Sunday, September 7, 1862: We arose early and marched up through Rockville. everything is thronged with soldiers; – Reached my Regt at noon, found the Boys doing well.

Monday 8: Weather warm; – We were in Camp all the fore noon. at noon we packed up and marched 7 miles up through the Country (went on picket at night).

Tuesday 9: We marched about 4 miles to day. weather warm. are very hungry, have nothing issued to us. we forage for our own living.

Wednesday, September 10, 1862: Resumed our march early. weather rainy and disagreeable. Marched up to Clarksburg within 4 miles of the Rebel pickets.

Thursday 11: We marched untill about 4 OC.

Friday 12: Camped on a hill near a house. are no rations and killed some pigs in the evening. tomorrow we march toward Frederic City.

Saturday, September 13, 1862: We were on the move early toward Frederic City; marched about 5 miles and came in sight of the City below in the valley. marched through the City in the after noon – great joy was manifested.*

[*The people of Frederick, Md., welcomed the Union troops with music, bunting, flag-waving and lemonade.]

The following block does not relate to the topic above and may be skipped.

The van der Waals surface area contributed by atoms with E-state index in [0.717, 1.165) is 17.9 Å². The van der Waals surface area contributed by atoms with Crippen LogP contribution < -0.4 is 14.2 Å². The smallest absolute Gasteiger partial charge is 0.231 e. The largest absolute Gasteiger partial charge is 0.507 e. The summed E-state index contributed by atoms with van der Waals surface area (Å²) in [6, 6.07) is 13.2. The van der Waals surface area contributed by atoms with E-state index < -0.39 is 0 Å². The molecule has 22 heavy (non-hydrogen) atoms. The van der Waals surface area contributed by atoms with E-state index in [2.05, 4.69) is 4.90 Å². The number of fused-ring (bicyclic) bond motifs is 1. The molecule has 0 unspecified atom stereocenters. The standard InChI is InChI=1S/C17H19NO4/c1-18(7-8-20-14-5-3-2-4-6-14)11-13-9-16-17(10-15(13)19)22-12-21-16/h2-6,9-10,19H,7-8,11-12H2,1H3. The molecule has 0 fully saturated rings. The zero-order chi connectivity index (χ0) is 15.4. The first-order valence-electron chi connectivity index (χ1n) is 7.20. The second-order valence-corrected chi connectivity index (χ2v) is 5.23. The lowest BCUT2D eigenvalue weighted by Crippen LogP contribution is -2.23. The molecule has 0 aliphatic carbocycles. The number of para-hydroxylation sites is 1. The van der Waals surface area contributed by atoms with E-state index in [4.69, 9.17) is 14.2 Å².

Sunday 14: We had a severe march to day; – heavy fighting ahead; – weather very warm and dusty – camped at night at the foot of the mountain where the Battle was fought.*

[*South Mountain.]

Monday 15: We marched early up the mountain – dead lay thick among the rocks – followed the enemy several miles. had a skirmish with the Rebels. Camped on the field.

Tuesday, September 16, 1862: Shelling commenced in the morning, very brisk in the after noon.  4 Co's from our Regt (B included) went down to guard a farmers hous from the Rebels. exchanged shots with them. no damage done.

Rhodes was wearing this shirt when he was shot at Antietam,
Bullet hole and blood are visible.